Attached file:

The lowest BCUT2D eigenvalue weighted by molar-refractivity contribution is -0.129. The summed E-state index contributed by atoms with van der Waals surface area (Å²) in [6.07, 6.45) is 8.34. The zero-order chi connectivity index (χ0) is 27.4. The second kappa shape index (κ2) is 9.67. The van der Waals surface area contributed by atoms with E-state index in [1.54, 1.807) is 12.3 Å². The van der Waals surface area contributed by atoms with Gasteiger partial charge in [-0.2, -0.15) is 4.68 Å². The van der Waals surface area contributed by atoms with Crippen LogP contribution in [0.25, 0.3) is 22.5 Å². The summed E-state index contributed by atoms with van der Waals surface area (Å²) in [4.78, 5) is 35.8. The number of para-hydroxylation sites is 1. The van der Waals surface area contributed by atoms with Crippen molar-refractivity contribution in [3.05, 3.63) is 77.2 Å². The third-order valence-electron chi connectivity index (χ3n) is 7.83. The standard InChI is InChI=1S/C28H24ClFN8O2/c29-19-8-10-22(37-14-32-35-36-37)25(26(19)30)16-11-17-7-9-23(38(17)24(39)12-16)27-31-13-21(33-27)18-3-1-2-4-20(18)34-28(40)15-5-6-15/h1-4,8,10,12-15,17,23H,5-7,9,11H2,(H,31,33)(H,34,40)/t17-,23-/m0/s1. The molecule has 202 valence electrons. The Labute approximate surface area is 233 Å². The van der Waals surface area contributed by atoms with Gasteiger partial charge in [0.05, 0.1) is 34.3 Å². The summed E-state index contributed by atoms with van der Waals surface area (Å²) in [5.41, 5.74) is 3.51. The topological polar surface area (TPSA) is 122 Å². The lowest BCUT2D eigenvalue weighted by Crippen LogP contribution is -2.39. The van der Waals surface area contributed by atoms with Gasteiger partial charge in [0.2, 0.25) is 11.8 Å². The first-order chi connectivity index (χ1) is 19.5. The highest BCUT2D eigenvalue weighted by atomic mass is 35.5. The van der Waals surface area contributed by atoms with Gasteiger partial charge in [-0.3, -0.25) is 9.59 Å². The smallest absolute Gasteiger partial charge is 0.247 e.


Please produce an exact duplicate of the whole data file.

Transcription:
The lowest BCUT2D eigenvalue weighted by molar-refractivity contribution is -0.129. The summed E-state index contributed by atoms with van der Waals surface area (Å²) in [6.07, 6.45) is 8.34. The zero-order chi connectivity index (χ0) is 27.4. The second kappa shape index (κ2) is 9.67. The van der Waals surface area contributed by atoms with E-state index in [1.54, 1.807) is 12.3 Å². The van der Waals surface area contributed by atoms with Gasteiger partial charge in [-0.2, -0.15) is 4.68 Å². The van der Waals surface area contributed by atoms with Crippen LogP contribution in [0.25, 0.3) is 22.5 Å². The summed E-state index contributed by atoms with van der Waals surface area (Å²) in [4.78, 5) is 35.8. The number of para-hydroxylation sites is 1. The van der Waals surface area contributed by atoms with Crippen molar-refractivity contribution in [3.05, 3.63) is 77.2 Å². The third-order valence-electron chi connectivity index (χ3n) is 7.83. The standard InChI is InChI=1S/C28H24ClFN8O2/c29-19-8-10-22(37-14-32-35-36-37)25(26(19)30)16-11-17-7-9-23(38(17)24(39)12-16)27-31-13-21(33-27)18-3-1-2-4-20(18)34-28(40)15-5-6-15/h1-4,8,10,12-15,17,23H,5-7,9,11H2,(H,31,33)(H,34,40)/t17-,23-/m0/s1. The molecule has 202 valence electrons. The Labute approximate surface area is 233 Å². The van der Waals surface area contributed by atoms with Gasteiger partial charge in [0.05, 0.1) is 34.3 Å². The summed E-state index contributed by atoms with van der Waals surface area (Å²) in [5.41, 5.74) is 3.51. The topological polar surface area (TPSA) is 122 Å². The lowest BCUT2D eigenvalue weighted by Crippen LogP contribution is -2.39. The van der Waals surface area contributed by atoms with Gasteiger partial charge in [0.2, 0.25) is 11.8 Å². The first-order chi connectivity index (χ1) is 19.5. The highest BCUT2D eigenvalue weighted by atomic mass is 35.5. The van der Waals surface area contributed by atoms with Gasteiger partial charge in [-0.3, -0.25) is 9.59 Å². The smallest absolute Gasteiger partial charge is 0.247 e.